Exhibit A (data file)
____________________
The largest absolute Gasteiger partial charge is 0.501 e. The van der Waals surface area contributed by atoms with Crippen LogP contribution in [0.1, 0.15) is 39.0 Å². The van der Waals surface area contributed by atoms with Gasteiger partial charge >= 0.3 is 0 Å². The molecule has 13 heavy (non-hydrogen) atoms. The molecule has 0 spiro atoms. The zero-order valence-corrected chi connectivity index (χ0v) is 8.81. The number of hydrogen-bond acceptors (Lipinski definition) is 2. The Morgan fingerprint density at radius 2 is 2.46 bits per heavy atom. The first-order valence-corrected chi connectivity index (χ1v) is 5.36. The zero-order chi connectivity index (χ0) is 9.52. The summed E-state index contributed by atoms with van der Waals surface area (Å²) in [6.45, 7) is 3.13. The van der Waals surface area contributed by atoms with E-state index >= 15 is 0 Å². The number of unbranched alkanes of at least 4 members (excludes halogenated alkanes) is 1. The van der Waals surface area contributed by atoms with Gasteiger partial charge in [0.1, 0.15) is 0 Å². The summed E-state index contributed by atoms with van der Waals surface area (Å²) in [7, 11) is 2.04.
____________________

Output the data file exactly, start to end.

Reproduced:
The largest absolute Gasteiger partial charge is 0.501 e. The van der Waals surface area contributed by atoms with Crippen LogP contribution in [0.1, 0.15) is 39.0 Å². The van der Waals surface area contributed by atoms with Gasteiger partial charge >= 0.3 is 0 Å². The molecule has 13 heavy (non-hydrogen) atoms. The molecule has 0 spiro atoms. The zero-order valence-corrected chi connectivity index (χ0v) is 8.81. The number of hydrogen-bond acceptors (Lipinski definition) is 2. The Morgan fingerprint density at radius 2 is 2.46 bits per heavy atom. The first-order valence-corrected chi connectivity index (χ1v) is 5.36. The zero-order chi connectivity index (χ0) is 9.52. The summed E-state index contributed by atoms with van der Waals surface area (Å²) in [6.45, 7) is 3.13. The van der Waals surface area contributed by atoms with E-state index >= 15 is 0 Å². The number of unbranched alkanes of at least 4 members (excludes halogenated alkanes) is 1. The van der Waals surface area contributed by atoms with Gasteiger partial charge in [0.1, 0.15) is 0 Å². The summed E-state index contributed by atoms with van der Waals surface area (Å²) in [7, 11) is 2.04.